(Tip: To make rolling easier, dust pasta dough with flour each time you roll.)
Dust the rolled pasta sheet with flour and set aside. Then work on rolling the other half of the dough reserved earlier.
When you have all your finished pasta sheets, cut into your desired pasta noodles. Then dust with flour.

Cook pasta noodles in salted, boiling water for a few mins. Fresh pasta doesn't take long to cook.

It might seem like a lot of work, but you end up with pasta that is so different from store-bought noodles. Fresh pasta is lighter, not as dense. And it's called fresh for a reason.

Check back for 3 pasta dishes I made with my fresh pasta dough!
**Homemade Fettuccine with a Truffle-Dill Sauce
**Lemon-Pepper Fettuccine Alfredo
**Bacon and Leek Filled Ravioli

Monday, December 12, 2011

Baked Salmon with an Artichoke and Olive Sauce

Matt took a bite of this salmon and said I had to blog it :) Don't you love feedback like that?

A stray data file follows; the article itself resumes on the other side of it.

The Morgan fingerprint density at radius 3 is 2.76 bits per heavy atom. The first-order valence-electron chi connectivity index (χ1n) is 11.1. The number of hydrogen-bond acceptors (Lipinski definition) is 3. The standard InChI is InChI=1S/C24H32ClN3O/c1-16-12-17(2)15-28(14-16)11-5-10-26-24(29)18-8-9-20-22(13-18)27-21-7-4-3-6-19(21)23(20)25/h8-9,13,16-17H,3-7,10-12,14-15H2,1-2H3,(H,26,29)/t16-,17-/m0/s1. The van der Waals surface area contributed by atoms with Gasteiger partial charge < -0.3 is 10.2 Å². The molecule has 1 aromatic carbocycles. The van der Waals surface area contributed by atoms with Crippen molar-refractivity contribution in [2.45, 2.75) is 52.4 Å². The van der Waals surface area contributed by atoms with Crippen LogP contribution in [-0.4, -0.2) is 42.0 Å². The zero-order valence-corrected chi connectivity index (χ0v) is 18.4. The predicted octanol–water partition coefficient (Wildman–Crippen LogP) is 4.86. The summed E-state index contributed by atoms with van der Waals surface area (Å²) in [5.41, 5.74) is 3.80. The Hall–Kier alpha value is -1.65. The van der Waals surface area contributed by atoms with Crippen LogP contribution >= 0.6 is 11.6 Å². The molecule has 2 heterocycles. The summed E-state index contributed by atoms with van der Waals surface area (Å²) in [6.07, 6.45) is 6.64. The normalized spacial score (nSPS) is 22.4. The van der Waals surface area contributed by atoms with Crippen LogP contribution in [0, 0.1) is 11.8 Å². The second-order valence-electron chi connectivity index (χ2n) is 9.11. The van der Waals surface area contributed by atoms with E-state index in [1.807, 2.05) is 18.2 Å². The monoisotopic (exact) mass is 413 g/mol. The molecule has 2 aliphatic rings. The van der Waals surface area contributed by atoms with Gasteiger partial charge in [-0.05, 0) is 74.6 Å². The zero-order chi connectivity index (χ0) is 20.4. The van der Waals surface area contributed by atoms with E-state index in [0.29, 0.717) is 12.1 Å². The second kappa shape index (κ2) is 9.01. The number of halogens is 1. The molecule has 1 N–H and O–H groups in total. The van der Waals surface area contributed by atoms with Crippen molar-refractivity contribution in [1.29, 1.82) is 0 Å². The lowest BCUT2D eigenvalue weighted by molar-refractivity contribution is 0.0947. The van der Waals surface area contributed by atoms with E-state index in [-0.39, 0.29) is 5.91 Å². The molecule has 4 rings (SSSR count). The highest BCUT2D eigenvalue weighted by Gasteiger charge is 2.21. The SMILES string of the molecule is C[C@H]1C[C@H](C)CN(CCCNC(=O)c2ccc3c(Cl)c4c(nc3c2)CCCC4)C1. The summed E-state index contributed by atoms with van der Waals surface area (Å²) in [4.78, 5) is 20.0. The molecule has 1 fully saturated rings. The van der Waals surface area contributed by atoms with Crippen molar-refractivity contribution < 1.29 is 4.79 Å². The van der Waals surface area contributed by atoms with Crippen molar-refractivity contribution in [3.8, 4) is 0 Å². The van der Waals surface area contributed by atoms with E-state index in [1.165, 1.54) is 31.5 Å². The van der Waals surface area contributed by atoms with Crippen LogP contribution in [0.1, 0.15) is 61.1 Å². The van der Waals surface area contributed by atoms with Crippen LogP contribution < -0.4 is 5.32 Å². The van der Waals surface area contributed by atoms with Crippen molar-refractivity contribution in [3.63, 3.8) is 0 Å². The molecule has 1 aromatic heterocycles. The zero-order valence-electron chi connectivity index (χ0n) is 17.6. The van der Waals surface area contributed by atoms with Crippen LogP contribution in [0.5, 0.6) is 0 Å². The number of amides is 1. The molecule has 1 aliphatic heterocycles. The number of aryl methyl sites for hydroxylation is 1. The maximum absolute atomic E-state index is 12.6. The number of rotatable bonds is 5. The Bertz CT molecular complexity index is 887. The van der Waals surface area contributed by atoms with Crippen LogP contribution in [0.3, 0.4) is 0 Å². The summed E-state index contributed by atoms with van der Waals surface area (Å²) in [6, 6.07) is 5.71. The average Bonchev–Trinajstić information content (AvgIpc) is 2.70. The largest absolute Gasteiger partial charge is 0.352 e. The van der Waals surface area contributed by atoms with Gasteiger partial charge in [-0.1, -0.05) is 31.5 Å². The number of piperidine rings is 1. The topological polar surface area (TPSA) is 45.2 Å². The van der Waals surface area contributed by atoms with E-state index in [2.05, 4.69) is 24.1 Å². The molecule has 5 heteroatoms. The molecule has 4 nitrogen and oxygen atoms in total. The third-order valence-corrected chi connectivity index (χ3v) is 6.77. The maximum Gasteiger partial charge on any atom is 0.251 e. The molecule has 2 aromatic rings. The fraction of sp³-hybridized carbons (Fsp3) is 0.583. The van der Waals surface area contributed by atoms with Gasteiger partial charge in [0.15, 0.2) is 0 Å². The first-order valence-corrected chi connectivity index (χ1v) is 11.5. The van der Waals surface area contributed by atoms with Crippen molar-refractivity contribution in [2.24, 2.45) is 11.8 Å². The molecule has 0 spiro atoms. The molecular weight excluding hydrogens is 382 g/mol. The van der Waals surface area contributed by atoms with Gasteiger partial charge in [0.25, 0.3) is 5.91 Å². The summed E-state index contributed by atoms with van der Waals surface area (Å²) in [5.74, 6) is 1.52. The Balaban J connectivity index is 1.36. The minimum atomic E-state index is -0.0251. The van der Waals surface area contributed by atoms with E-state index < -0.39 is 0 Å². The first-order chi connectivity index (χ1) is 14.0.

I kept the salmon pretty simple, just baked with some olive oil, salt, and pepper because I knew I was going to pair it with a citrusy sauce. The main reason I made this was because I wanted some artichokes. Citrus always pairs nicely with fish, so I threw in some olives too that I had in the fridge. Wow, the olives were my favorite part. With each bite that had olives, you get that burst of citrus flavor. And it wasn't overpowering because the chicken broth and butter in the sauce helped tone it down. Everything complimented nicely with the fish. Very nicely...

Baked Salmon - with an Artichoke and Olive Sauce

4 salmon fillet
salt and pepper
olive oil
4 tbsp butter
2 cloves garlic, minced
1/2 c white wine
1 c chicken broth
1/4 c green olives, chopped
1/2 c artichokes, chopped
1/2 lemon, juiced
1 tsp chopped parsley

Preheat the oven to 350 degrees F. In a baking dish, lightly spray with non-stick cooking spray. Place the salmon fillets skin side down in the baking dish. Season with salt and pepper and a little bit of olive oil. Bake for about 15-20 mins, depending on the size of your fillet. You'll know the fish is done if it'll easily flake off.